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Class Reunion Once again the Hogs strutted their stuff in Dallas

April 20, 1994
April 20, 1994

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April 20, 1994

Class Reunion Once again the Hogs strutted their stuff in Dallas

THE Arkansas-Tulsa Midwest Regional semifinal game in Dallas's
Reunion Arena couldn't have been held in a more aptly named place.
For one thing, there was the reunion of the hall and the Razorbacks,
who were returning there for the first time since Arkansas's
departure from the Southwest Conference after the 1990-91 season.
Reunion is the site of the SWC tournament, and it had become known as
Barnhill South because of the way the Hog fans snapped up tickets. In
1989, '90 and '91 Arkansas won the tournament, and in '90 the team
advanced to the Final Four by winning the Midwest Regional in
Reunion. Preparing for Tulsa the Hogs were in the midst of an 11-game
winning streak in the building.
There was also the reunion of Nolan Richardson and Tulsa, the
school that gave him his first Division I job, in 1980. ''I'll always
be grateful to Tulsa,'' said Richardson, who coached the Golden
Hurricane to the 1981 NIT title. But he was wary of this season's
Tulsa team, which had given Arkansas a scare in December before
falling 93-91 in overtime. In the first two rounds of the tournament
Tulsa, a No. 12 seed, had stunned fifth-seeded UCLA and fourth-
seeded Oklahoma State.
The game began with a 12-0 Arkansas spurt that lifted the Hogs to
a 21-9 lead with 11:03 remaining in the first half. The catalyst was
guard Clint McDaniel, who came off the bench to score 15 first-half
points. Arkansas built a 17-point advantage in the second half before
Tulsa closed to within eight, 62-54, with 12:06 to go. But the Hogs
regained control and went on to a 103-84 victory. Corliss Williamson
and Scotty Thurman each had 21 points, and McDaniel added a
career-high 19.
''We played about as hard as we can, but Arkansas was making
unbelievable shots from a long way out,'' said Tulsa coach Tubby
Smith. ''It's like we were a light heavyweight fighting a
heavyweight.''
Richardson, though, was not pleased that his team had let Tulsa
back into the game. ''We're a ways away from playing good,'' he said.
''We're better than we played tonight.''
Next up was the meeting with Michigan, a program notably similar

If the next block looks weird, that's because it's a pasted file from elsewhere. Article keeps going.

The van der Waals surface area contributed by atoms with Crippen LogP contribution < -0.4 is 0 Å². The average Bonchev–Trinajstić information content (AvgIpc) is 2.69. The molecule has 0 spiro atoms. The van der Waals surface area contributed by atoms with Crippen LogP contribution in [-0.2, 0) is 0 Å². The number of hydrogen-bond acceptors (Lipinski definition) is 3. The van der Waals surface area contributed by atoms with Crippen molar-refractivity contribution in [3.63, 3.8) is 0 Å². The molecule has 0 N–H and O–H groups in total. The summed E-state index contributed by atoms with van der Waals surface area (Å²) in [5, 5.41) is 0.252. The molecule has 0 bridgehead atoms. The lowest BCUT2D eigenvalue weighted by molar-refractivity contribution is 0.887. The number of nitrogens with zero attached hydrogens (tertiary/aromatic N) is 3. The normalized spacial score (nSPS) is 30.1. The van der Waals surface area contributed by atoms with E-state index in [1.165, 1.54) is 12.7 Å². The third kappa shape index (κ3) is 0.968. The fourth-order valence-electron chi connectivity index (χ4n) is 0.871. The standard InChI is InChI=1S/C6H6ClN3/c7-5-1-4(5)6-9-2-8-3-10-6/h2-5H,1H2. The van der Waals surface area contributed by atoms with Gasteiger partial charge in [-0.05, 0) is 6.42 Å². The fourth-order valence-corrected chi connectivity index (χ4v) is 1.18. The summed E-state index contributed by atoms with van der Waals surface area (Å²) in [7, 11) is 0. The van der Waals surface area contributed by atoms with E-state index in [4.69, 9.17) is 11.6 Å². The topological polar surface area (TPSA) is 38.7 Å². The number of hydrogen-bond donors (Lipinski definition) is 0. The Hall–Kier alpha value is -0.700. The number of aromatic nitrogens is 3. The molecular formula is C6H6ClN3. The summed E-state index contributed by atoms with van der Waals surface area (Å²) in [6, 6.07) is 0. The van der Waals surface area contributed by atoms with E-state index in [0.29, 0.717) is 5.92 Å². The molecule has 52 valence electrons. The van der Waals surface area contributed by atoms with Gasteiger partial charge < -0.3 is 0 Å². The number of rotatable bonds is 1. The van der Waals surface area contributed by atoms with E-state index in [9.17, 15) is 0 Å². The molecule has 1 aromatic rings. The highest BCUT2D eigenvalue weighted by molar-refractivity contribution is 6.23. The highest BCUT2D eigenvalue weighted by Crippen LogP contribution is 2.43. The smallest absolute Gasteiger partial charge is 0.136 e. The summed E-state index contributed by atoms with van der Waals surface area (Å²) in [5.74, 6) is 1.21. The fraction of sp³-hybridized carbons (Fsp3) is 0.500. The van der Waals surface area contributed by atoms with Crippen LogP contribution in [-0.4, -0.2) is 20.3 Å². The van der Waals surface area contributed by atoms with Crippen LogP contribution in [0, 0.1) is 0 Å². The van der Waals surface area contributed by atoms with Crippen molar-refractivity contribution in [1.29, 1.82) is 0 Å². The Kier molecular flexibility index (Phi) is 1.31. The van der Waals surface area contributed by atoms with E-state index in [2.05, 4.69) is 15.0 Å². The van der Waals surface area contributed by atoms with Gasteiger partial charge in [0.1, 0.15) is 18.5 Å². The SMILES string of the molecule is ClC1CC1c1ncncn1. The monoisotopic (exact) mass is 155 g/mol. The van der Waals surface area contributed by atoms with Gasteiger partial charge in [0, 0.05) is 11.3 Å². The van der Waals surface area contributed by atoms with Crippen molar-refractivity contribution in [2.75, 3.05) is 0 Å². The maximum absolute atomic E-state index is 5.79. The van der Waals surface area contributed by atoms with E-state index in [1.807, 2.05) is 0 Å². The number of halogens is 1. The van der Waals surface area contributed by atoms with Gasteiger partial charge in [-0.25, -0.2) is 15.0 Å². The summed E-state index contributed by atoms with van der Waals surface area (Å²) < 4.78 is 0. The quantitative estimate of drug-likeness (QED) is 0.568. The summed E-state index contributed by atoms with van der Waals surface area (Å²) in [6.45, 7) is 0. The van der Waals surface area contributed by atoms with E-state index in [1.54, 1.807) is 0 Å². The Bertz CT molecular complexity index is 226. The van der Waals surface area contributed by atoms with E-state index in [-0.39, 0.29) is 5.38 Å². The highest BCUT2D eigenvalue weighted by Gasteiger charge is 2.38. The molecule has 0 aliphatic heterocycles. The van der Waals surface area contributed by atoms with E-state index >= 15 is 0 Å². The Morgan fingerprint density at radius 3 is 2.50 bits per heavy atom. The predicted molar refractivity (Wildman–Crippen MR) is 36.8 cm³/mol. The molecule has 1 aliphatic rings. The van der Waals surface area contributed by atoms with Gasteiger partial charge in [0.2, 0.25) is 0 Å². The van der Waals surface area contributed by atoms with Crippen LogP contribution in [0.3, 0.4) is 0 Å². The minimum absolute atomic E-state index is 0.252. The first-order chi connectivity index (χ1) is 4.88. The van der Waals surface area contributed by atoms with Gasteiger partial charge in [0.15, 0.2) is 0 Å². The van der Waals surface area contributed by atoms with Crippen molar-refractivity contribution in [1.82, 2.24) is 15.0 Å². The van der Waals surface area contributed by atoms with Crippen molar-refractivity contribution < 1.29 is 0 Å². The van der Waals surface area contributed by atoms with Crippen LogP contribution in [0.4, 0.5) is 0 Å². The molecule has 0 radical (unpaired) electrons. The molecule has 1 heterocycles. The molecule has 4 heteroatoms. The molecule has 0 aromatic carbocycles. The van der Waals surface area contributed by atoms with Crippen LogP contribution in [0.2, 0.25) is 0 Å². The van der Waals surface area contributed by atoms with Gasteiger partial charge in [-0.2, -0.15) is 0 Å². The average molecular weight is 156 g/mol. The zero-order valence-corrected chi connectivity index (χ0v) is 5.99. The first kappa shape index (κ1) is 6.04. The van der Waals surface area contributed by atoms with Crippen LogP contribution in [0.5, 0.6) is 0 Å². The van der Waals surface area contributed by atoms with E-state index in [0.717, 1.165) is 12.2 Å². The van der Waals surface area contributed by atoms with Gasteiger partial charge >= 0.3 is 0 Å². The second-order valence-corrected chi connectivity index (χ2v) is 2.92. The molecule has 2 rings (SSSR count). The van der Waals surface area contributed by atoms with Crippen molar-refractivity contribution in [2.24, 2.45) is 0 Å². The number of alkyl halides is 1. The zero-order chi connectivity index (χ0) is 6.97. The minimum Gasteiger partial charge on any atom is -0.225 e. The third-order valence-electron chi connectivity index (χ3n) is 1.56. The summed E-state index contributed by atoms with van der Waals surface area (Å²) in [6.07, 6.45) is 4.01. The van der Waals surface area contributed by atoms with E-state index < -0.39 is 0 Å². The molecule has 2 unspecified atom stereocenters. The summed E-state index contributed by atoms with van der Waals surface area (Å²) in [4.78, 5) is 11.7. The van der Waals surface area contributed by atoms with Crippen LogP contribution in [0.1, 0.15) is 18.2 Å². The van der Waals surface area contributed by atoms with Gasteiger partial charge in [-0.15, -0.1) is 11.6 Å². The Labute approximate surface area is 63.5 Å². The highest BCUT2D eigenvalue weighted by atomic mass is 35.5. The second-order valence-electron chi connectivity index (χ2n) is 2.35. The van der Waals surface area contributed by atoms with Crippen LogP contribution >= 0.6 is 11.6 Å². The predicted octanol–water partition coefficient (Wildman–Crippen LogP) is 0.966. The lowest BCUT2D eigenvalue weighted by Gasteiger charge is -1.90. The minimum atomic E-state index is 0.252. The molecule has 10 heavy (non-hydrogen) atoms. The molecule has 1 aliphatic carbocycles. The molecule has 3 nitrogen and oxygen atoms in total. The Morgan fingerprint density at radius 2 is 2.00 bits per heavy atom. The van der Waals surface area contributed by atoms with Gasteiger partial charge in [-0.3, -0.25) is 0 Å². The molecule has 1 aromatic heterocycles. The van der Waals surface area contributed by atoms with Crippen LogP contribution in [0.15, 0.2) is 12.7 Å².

to Arkansas's. The Michigan juniors said they had admired the 1989-90
Razorback team of Todd Day, Lee Mayberry and Oliver Miller, which had
reached the Final Four before losing to Duke. ''When I was in high
school,'' said Wolverine center Juwan Howard, ''I kind of looked up
to them. I liked their style of play.''
By the same token the Arkansas kids had taken a shine to
Michigan's trademark baggy shorts and shaved heads. Although
Richardson would not allow his players to wear black sneakers --
''I'm kind of old-fashioned, I guess,'' he said -- he gave in to
their request to wear longer shorts. When Michigan guard Jalen Rose
was asked about the Arkansas attire, he sounded like a disapproving
old man. ''I like our shorts better,'' said jaded Jalen. ''I think
Arkansas's are a little too long.''
On the morning of the game Richardson was told that the Tipoff
Club of ; Atlanta had named him Naismith Coach of the Year. But with
Michigan looming, he couldn't savor the award. His main concern was
the 6 ft. 9 in. Howard, who had done an excellent job of replacing
Chris Webber in the pivot. ''Juwan is a special, special basketball
player,'' Richardson said before the game. ''He was in the shadows of
the man who's with Golden State right now, but he took his team on
his shoulders and said, 'I'll deliver you.' That's what the real
players are all about.''
Unfortunately for the Razorbacks and their followers at Reunion --
including President and Hillary Rodham Clinton and their daughter,
Chelsea -- Howard did exactly what Richardson said he was capable of
doing. He outscored Williamson 30-12 and outrebounded him 13-6. But
the Wolverines paid so much attention to Williamson inside that the
Hogs' outside shooters were left open, and they drilled 10
three-pointers.
After trailing 8-3 the Razorbacks went on a devastating 20-1 tear
and cruised into intermission with a 40-31 lead. Yet Howard, Rose,
Jimmy King and Ray Jackson, veterans of two NCAA title games, weren't
about to go down easily. They chipped away at the Hogs until, with
1:04 remaining, Rose canned a three-pointer to cut Arkansas's lead to
71-68. The game was stopped 16 seconds later when a referee detected
blood on Howard's shorts. Under a new rule prompted by fear of the
AIDS virus Howard had to leave the game to have his cut treated and
to change shorts.
At this point Howard became the first basketball player ever to
drop his pants in the presence of a First Lady. Instead of waiting
until he reached the bench to change so that his teammates could
gather around him, he dropped trou right there on the court. The
crowd gasped and then laughed. Howard was wearing yellow compression
shorts under his uniform.
Play resumed, and the Hogs' Darnell Robinson missed the front end
of a one- and-one with 36 seconds to go. Rose rebounded for Michigan,
but with 19 seconds on the clock he was short on a three-point
attempt and then fouled Thurman on the rebound. Thurman made both
free throws to seal the 76-68 win. Before being whisked from the
arena, President Clinton went onto the floor to congratulate and
embrace Richardson.
''Never,'' said Richardson, ''has a coach had these things happen
in one day: be named Coach of the Year, have the President come to
the game and hug you, and win the game and a trip to the Final Four.
Fellas, that's a heck of a day.''

This is an article from the April 20, 1994 issue